Driving fast may help you arrive at your destination quicker, but it can also result in a speeding ticket. So, now you are late, and you have a ticket to pay. This is not something that anyone plans, but it happens all the time. Have you every wondered, though, what happens if you don’t pay your speeding ticket? The simple answer is: Don’t Ignore It! When you receive a speeding ticket in New York, you have three options:
1. Plead Guilty
Follow the instructions that are on the ticket. Completely fill out the right side, sign it, and return it by mail or in person. In New York City and Rochester, we always recommend entering your plea via the DMV’s online system. The fines are within the discretion of the judge so you are usually sent thereafter in the form of a bill. Of course, if you plead guilty, you get points, have to pay monies, experience an insurance hike and could even be suspended.
2. Plead Not Guilty
Completely fill out the right side of the ticket, sign it, and mail it within forty-eight hours of receiving it. You may also choose to appear in court on the date specified. As discussed above, in New York City and Rochester, we recommend that you enter your not guilty plea via the DMV’s online system. This avoids any issues with the mail and allows you to retain the original ticket to defend yourself at your hearing.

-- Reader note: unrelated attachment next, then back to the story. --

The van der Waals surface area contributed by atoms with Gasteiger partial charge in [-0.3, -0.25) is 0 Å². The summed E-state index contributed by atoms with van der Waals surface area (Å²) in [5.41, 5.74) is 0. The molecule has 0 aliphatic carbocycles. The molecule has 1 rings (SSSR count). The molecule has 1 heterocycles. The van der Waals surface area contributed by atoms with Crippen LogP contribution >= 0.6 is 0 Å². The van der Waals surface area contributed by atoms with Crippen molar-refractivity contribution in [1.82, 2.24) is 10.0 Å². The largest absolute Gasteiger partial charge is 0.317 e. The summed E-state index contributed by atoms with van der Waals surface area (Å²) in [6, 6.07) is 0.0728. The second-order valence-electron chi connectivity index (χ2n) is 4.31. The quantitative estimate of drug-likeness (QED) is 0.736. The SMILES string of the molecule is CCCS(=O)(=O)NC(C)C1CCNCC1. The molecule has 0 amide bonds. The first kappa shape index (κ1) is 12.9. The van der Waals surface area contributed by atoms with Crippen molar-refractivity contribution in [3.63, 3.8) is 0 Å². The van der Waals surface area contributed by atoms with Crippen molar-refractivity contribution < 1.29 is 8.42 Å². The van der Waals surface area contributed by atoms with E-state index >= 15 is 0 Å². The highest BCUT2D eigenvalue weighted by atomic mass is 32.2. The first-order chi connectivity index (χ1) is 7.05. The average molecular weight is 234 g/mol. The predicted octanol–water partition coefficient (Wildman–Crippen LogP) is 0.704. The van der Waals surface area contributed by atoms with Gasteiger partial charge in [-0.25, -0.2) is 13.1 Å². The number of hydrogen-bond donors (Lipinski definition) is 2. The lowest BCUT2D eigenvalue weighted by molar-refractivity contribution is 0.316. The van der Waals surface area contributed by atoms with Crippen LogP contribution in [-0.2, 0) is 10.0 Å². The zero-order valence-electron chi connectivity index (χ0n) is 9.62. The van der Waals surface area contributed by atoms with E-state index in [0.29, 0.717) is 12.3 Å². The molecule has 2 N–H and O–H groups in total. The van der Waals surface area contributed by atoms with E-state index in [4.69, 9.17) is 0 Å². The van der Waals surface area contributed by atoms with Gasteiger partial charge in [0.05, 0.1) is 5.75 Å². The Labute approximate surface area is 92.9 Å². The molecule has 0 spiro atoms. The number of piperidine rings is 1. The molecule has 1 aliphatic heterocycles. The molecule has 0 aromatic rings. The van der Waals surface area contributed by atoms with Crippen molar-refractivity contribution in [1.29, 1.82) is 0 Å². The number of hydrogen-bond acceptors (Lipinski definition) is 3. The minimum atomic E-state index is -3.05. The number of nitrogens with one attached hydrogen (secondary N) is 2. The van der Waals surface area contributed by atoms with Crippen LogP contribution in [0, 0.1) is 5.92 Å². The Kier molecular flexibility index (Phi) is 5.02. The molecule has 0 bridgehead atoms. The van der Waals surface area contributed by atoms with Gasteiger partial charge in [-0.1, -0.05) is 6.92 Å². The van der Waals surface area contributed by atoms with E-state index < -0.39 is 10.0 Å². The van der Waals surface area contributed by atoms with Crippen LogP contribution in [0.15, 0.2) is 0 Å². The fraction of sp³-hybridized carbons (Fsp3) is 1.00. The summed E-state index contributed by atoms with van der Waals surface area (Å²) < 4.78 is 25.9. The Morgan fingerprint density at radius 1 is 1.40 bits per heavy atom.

Outside New York City and Rochester, you are also able to request additional information regarding your ticket. This document is called a Supporting Deposition and it contains more information than the actual traffic ticket. You can do this by checking “yes” in the corresponding box on your ticket. Some courts are strict about the timing and insist that you deposit your supporting deposition request in the box within 48 hours of receiving your ticket, or within 30 days after the return date stated on the ticket (but not in between). The issuing police officer then has 35 days to mail the Supporting Deposition to you and your case will be scheduled. The Court will mail a confirmation with the trial date. If you do not receive it within the 35 days, then you can make a legal motion to dismiss your case.
3. Do Nothing
By far, this is the worst of the three options. If you do not respond to your ticket (or fail to show up on your court date), your NY driving license or privilege will be suspended (albeit after a lag period). Once you are suspended, you obviously cannot legally drive and, if you are caught driving, you will be charged with a criminal offense called “Aggravated Un-Licensed”. With such a charge usually comes a full arrest and temporary incarceration (usually 12- 24 hours). Clearly, this is not the type of experience you want to have.
Further, some courts will eventually find you guilty by default if you fail to respond to a traffic ticket (or fail to show up in court). Once the default conviction is imposed, it is difficult to vacate and often a maximum fine is imposed.
Finally, a suspension on your driving record for failing to answer a traffic ticket (actually a suspension for any reason) can be devastating to your insurance rates. Further, this blemish can be used against you by your insurance company for up 36 months.
Bottom line: Nothing good comes form failing to answer your traffic tickets.
For a free legal consultation, don’t hesitate to contact us.